In search of the magic pill Struggling in the wake of the main show pulling up stakes Gold River Tucked in a valley near the head of Vancouver Island’s Muchalat Inlet, the village of Gold River was born on the back of a booming forest industry. In 1967 the pulp mill began operations. Vinyl-sided homes with twin garages and shiny new 4x4s sprouted out of the rainforest like mushrooms in autumn as mill workers started bringing home fat union paycheques. In the mid-’80s a paper manufacturing division was added to meet soaring international demand. However, as the 1990s dawned, the pulp and paper market began to slump, prices tanked. First the paper machine closed, then, in 1999, Bowater, the firm that had purchased the mill six years earlier, announced it would close the operation for good. Overnight an industrial tax base worth $1.75 million annually evaporated, as well as almost 400 jobs. To soften the financial blow for its employees, Bowater agreed to a home buy-back plan after which the properties were auctioned off for bargain prices to retirees and the hopeful looking for new opportunities. Today, Gold River has yet to find that magic pill to replace the heady days of forest industry boom and is now as well known as the favorite haunt of wayward killer whale Luna as it once was for pulp and paper. The town has met with moderate success developing tourism and trading on its proximity to good sport fishing in Nootka Sound, Strathcona Park and other recreational opportunities. Since the mill closed, there have been talks about converting the site into a co-generation energy plant that would burn wood waste to create electricity in anticipation of a power shortfall on Vancouver Island. However the idea took a controversial turn recently when the proponent Green Island Energy suggested burning “refuse-derived fuel,” or household garbage, at the plant. Tumbler Ridge Find coal, add boatloads of money, plus a huge Japanese appetite for the commodity, and stir vigorously – presto, you have a town. When coal was discovered in northeastern B.C. in the 1970s it spawned one of the largest industrial development schemes ever undertaken in the province. In a matter of a few years the town of Tumbler Ridge was fabricated from the wilderness 90 km southeast of Chetwynd on Hwy. 29 to service the huge Quintette and Bullmoose mines. At the same time a newly constructed B.C. Railway spur line connected the operation to Prince George and beyond to the deep-sea port at Prince Rupert. It was a spectacular case of instant boomtown. The first trainload of coal left Quintette in December 1984 and cash flowed into Tumbler Ridge for the next 15 years. But as the Japanese economy slid into recession, by the late 1990s the sun was setting on the northern coal industry. Prosperity was tainted by uncertainty. In March 2000 Teck Corporation announced that plunging world coal prices (a 28 per cent drop over the previous two years) would force it to cease operations at Quintette in August. More than 400 mineworkers were out of work. Then in 2003 the Bullmoose operation, 61 per cent owned by Teck, closed its doors. Coal mining – the raison d’etre of Tumbler Ridge – was no longer. Workers left, homes were auctioned off and another town went in search of a new life. Or so it seemed. In October 2004, Northern Energy and Mining announced plans to develop its Trend coal deposits 25 km south of Tumbler Ridge based on new demand for the commodity arising from China’s needs. With an expected lifetime of 10-15 years, the company hopes to begin production by 2006, pending government approvals. Black gold may bring riches to Tumbler Ridge yet again. Kimberley In Kimberley there were things you could count on – like faux Bavarian architecture on the town’s main street and the blow of the whistle marking a shift change at Cominco’s Sullivan Mine. For almost 100 years Cominco extracted lead, zinc and sliver from deep in the ground below Kimberley, fueling the local economy to the tune of roughly $20 billion over the mine’s lifespan. But the cash cow coughed up its last mother lode in December 2001 when Cominco sent its final shift home and closed this historic mine. Though Kimberley, tucked in the southeastern corner of the province, now lacks the industrial backbone that Cominco once provided, today the town has joined a host of other former B.C. boomtowns hoping to fill the void with tourism. And in the East Kootenays, naturally business tends to look towards the affluent Alberta golf and ski market for sustenance. Ocean Falls The fortunes of Ocean Falls, at the head of Cousins Inlet on the central coast, have ebbed and flowed with the forest industry ever since the Bella Coola Pulp and Paper Company first arrived in 1903 to take advantage of cheap power and access to wood. However, from the get-go, without a rail or road link to the rest of the province, the town’s isolation added onerous costs to the operation. In 1973 Crown Zellerbach, the last private sector owner, declared that the paper plant would shut in 1973 – for good. Not so fast said the provincial government, which snapped up the town and mill for a reported $1 million in an effort to save this remote coastal outport. However, it went the way of most similar heavy-handed attempts by government to subsidize industry (think Repap/Skeena Cellulose a decade and a half later in Terrace). Without secure access to timber, production costs remained high, and the aging mill struggled along until May 1980 when it churned out its last roll of paper. Almost immediately Ocean Falls was rendered a ghost town, with just a handful of tenacious folks staying behind to make a go of it. Then in 1996 the town received a much-needed boost with the inauguration of the BC Ferries Discovery Coast Passage route, which continues to bring a steady flow of tourists to Ocean Falls. l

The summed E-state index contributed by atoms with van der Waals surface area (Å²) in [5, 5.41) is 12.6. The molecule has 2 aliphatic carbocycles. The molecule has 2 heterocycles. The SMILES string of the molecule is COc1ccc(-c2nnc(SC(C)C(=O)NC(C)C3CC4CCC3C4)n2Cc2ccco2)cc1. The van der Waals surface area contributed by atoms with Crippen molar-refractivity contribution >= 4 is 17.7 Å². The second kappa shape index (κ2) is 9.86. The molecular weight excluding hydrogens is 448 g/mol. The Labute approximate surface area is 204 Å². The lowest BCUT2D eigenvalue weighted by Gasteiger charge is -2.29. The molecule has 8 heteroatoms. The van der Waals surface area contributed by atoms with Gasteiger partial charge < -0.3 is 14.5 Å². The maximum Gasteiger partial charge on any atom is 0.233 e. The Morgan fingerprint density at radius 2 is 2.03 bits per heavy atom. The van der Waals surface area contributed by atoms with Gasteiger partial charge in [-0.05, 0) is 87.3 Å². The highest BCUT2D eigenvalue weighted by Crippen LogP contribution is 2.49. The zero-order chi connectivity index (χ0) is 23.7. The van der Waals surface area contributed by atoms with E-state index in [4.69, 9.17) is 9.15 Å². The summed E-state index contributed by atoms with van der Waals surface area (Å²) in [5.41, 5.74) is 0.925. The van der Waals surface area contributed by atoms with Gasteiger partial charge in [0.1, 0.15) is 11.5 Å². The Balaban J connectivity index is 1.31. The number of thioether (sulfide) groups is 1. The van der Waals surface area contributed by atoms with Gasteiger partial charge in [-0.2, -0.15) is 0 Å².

Chandler and Ruttan could have easily chopped it down. Instead they left the tree standing – a fragile yet indomitable monument to the destruction that was wrought on this small community last summer but also to the sheer, stubborn resiliency of life. Her expression is hard, her eyes sad expressions of grief and sorrow. Most of all, Chandler seems exhausted. “Nothing could prepare you for this.” She shakes her head. “It was like someone had set off an atomic bomb. I think people are just grappling with their own problems still.” What is now known as the ‘McClure fire’ started July 30, 2003 on a sweltering Thursday afternoon behind the McClure Restaurant in Barriere, the small town about an hour’s drive north of Kamloops on the Yellowhead Highway and 10 km south of Louis Creek. Ignited from a cigarette carelessly discarded in the woods, the fire seemed manageable at first. It wasn’t. It spread quickly north engulfing the entire north Thompson Valley, on both sides of the river before descending on Louis Creek and continuing to the outskirts of Barriere. Days later, when the blaze was over, it left behind devastation, most significantly the destruction of the engine of this rural area’s economy – the Tolko Industries lumber mill in Louis Creek. The 180 workers from IWA Local 1-417 saw their $20-an-hour plus jobs go up in a literal cloud of smoke (see The Only Horse in Town, page 95). Seventy-two homes, most of them in Louis Creek, along with nine businesses and 26,420 hectares of timber had been destroyed. Property gone, the psychological effects of lives disrupted, homes destroyed and jobs lost; Chandler and the rest of the residents are still struggling to come to terms with the catastrophe. Ruttan and Chandler lost both home and business. Since the mid-1990s Ruttan had been building up an antique store in an old red brick building next to the Yellowhead Highway, growing it into a popular roadside attraction full of treasures that also housed a small post office. In minutes it was reduced to ashes. “Rural people are independent and self-sufficient,” says Chandler as she looks at the apple tree, “but you never think that disasters will happen in your own backyard.” The effects on Louis Creek and Barriere were multifold, disastrous. When those well-paying mill jobs were lost, the forest fire became a prism that brought the troubling pathos of small-town B.C. sharply into focus: How do you chart a course into the future when the one horse that drove the town has fled the farm? A slumping economy with no clear path forward, young families leaving in search of work, an elementary school on the verge of being shut and an overall sense of malaise and uncertainty about the region’s future. It all sounds too familiar. In this, Barriere and Louis Creek join a host of other small, unincorporated towns. The little black dots on the road map with funny names sprinkled between the major economic centres of the province, the places where the schools and clinics are closing. The places where mines and mills carried on with the same permanence and predictability as the rising sun. The McClure fire has forced this little community to look in the mirror. The North Thompson valley is a fertile and verdant tapestry of farmland and forest. Houses and barns are set among fields of flax, hay and corn that sway in the breeze next to the broad river that meanders down to meet its southern counterpart at Kamloops. Today it retains this bucolic atmosphere despite the chaos and havoc wrought by the fire last year. Where the road to ‘downtown’ Barriere exits the Yellowhead Highway, a hand-painted sign cheers on the town’s very own Olympian, Erin Gannel, a 24-year-old member of the 2004 swim team. Farther down the main street there’s the local AG Foods, its newsstand dominated by hunting, fishing and car magazines. Then there’s the grocery store with boarded up windows that was briefly reopened and converted into a food bank after the fire. Further on there’s the one-garage fire hall, post office, credit union and a seemingly inordinate number of beauty salons for a town of this size: Styling By Stevens, Crysti’s Alley and Shalon Salon. Compared to Louis Creek, Barriere got off lightly. Today when you drive through Louis Creek, new houses and green grass are growing through blackened soil where dozens of houses once stood. Most of the burnt wreckage of the sawmill has been removed; all that remains is an old beehive burner protruding above a vast, flat empty lot. On this warm summer afternoon, Al Kirkwood, a blunt character with the subtlety of a sailor on shore leave, presses his foot to the floor and speeds up the Yellowhead Highway in his Volkswagen Cabriolet, soft-top down pointing out the charred landscape out the window. As Barriere’s volunteer fire chief, Kirkwood remembers vividly the moment the mill was gone, recounting like someone calling a play-by-play how the fire progressed out of control.